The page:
Casetext CARA subscribers have recently seen two new  search enhancements appear on the CARA Platform. These new features ” Black Letter Law” and “Holdings”can help a researcher quickly locate the fundamental principles governing an area of law  in order to bolster a brief.

The Black Letter Law feature was created by harvesting all of cases which identify accepted principles of law which are  introduced with the phrases ” it is well settled,”  ” it is well established,”  “It is axiomatic.”  The “black letter law’ feature has one limitation and that is identifying black letter law related to completely new concepts e.g. blockchain.

The Holdings database leverages judicial summaries of cases and compares similar holding across an area of law. Search results provide the name of each case, the citation and a concise case summary. Results can be filtered by jurisdiction.

In The Beginning. The Pablo Arredondo, one of the co-founders of Casetext provided me with some background on the development of these features. The initial idea behind the Black Letter Law and Holdings database goes all the way back to 2011. While studying law at Stanford Arredondo had recognized the  value of “explanatory parentheticals” in judicial opinions.  Arredondo taught himself some basic coding so he could create a proof of concept: “Through a lot of trial and error, I was able to mine tens of thousands of principles and hundreds of thousands of case summaries. The prototype was posted on the web using a domain we called “well settled.” When Arredondo showed the prototype  to Paul Lomio,  who was Director of Stanford’s Law Library at the time, who suggested that Arredondo reach out to another Stanford alumni.  Jake Heller had just embarked on a legal research start-up. Heller and Arredondo met a few weeks later and they went on to build Casetext and the suite of CARA enhancements.


Black Letter Law

The Holdings Database Results


The limits of AI.  According to Arredondo,  AI still can’t summarize a case’s holding…  Or in Arredondo’s words, “judicial intelligence” still beats “artificial intelligence” in being able to summarize case holdings. CARA uses legal informatics patterns which are unique to the common law.  Phrases like “it is well settled” have appeared in common law case,s in all common law jurisdictions for hundreds of years. The folks at Casetext have calculated that it would take a judge over 350 years to read all the cases and write the case summaries which are included in CARA’s holdings database.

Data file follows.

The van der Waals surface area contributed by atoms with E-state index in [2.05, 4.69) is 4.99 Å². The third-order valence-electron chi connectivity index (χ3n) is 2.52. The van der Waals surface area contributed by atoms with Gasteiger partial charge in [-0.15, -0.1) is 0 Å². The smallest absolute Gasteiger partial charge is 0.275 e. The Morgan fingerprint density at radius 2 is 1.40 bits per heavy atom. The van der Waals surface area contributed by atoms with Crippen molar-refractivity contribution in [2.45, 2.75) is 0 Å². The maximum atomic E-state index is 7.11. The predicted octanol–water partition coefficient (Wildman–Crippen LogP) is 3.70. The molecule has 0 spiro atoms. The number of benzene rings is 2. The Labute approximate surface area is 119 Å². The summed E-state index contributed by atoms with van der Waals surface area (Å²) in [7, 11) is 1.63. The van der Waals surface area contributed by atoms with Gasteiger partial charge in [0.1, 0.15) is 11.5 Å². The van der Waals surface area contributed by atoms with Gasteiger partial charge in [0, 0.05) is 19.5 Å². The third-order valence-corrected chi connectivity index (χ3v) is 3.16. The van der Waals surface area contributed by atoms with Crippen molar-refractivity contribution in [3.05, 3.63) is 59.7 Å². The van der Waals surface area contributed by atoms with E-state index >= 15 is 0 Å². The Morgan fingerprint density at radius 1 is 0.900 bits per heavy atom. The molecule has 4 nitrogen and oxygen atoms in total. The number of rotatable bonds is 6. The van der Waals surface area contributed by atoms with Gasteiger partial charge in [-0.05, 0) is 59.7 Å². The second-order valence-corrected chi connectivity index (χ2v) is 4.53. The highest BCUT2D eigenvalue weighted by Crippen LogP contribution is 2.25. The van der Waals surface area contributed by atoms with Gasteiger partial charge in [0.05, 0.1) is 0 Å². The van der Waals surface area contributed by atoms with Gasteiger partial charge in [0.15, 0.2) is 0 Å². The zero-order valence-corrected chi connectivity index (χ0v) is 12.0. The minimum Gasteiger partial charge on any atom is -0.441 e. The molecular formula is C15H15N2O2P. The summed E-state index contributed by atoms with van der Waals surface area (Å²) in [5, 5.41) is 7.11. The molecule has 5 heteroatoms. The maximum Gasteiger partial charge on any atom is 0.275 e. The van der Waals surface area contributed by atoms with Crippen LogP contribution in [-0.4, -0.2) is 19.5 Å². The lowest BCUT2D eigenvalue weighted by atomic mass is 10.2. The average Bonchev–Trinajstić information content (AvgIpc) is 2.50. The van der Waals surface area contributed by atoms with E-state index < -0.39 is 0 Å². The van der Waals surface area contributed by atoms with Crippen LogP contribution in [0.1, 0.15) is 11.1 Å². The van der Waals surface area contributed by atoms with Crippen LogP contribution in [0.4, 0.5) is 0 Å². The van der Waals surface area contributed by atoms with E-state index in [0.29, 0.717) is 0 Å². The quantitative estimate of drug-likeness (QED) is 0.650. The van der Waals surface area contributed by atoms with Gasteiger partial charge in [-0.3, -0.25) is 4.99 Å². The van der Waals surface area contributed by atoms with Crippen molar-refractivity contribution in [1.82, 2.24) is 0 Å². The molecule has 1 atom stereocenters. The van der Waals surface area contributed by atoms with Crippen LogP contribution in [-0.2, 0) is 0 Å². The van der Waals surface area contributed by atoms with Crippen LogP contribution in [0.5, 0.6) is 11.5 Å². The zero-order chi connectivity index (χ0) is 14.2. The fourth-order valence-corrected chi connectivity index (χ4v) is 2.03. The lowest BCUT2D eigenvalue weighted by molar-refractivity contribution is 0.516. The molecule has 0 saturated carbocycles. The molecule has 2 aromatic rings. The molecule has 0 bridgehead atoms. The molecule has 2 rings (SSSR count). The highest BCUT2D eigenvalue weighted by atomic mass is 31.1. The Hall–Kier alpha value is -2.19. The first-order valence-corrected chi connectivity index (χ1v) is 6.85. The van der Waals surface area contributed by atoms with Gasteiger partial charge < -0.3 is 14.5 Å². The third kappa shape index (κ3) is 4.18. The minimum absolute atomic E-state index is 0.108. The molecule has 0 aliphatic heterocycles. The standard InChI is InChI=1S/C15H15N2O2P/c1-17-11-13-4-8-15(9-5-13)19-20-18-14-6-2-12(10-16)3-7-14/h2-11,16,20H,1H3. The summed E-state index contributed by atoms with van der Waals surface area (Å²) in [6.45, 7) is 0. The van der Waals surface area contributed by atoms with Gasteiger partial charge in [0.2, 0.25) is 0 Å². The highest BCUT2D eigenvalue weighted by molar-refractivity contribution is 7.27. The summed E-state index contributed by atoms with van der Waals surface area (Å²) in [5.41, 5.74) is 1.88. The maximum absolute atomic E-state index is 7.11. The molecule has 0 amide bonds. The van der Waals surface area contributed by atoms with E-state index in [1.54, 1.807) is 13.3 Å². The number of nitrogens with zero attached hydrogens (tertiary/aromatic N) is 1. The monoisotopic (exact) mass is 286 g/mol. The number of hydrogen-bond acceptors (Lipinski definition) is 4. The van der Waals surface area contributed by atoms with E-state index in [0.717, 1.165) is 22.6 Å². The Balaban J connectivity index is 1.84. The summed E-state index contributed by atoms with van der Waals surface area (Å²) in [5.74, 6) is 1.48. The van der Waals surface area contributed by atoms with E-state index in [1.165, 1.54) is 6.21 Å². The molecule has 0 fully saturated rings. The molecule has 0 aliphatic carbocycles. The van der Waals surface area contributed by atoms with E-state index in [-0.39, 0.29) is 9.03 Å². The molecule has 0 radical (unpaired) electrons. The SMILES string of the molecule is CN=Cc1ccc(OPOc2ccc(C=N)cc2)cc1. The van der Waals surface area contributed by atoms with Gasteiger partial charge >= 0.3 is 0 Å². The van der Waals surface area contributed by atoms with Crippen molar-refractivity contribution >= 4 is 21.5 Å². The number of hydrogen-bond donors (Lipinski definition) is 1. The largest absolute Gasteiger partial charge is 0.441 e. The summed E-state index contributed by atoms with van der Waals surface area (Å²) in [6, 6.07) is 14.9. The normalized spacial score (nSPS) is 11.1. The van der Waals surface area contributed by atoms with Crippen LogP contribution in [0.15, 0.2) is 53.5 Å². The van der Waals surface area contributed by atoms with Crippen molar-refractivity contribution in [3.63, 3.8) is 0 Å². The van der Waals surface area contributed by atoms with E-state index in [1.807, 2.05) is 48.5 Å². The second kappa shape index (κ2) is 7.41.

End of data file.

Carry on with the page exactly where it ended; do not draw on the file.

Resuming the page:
Holdings vs Synopsis I asked Arredondo how CARA’s  holding summaries are different West editorial “synopsis” which are added to cases in their reported cases. Arredondo  pointed out that the West summaries are written by an editor and Cara’s  holding statements are written by judges. I also asked  if CARA could flag cases where a judge had misinterpreted the holding of a case.  He responded that since CARA provides  a researcher with multiple summaries from different judges – presumably any misinterpreted holding would  be materially different from the others. It might be worth considering whether CARA could use their linguistic analysis to flag and highlight the “outlier holdings” which might be misinterpretations of a case holding.
One fundamental fact remains  — lawyers must still read the underlying cases whether they are utilizing  CARA’s  new features or a more traditional citator tool. It is exciting to see legal research innovators enrich lower cost research systems with sophisticated editorial-type  enhancements built on linguistic analysis, machine learning and algorithms.  CARA’s Black Letter Law and Holdings features are designed to help lawyers quickly strengthen their briefs with the best precedents and the strongest principles of law…. and then have time to read the cases themselves.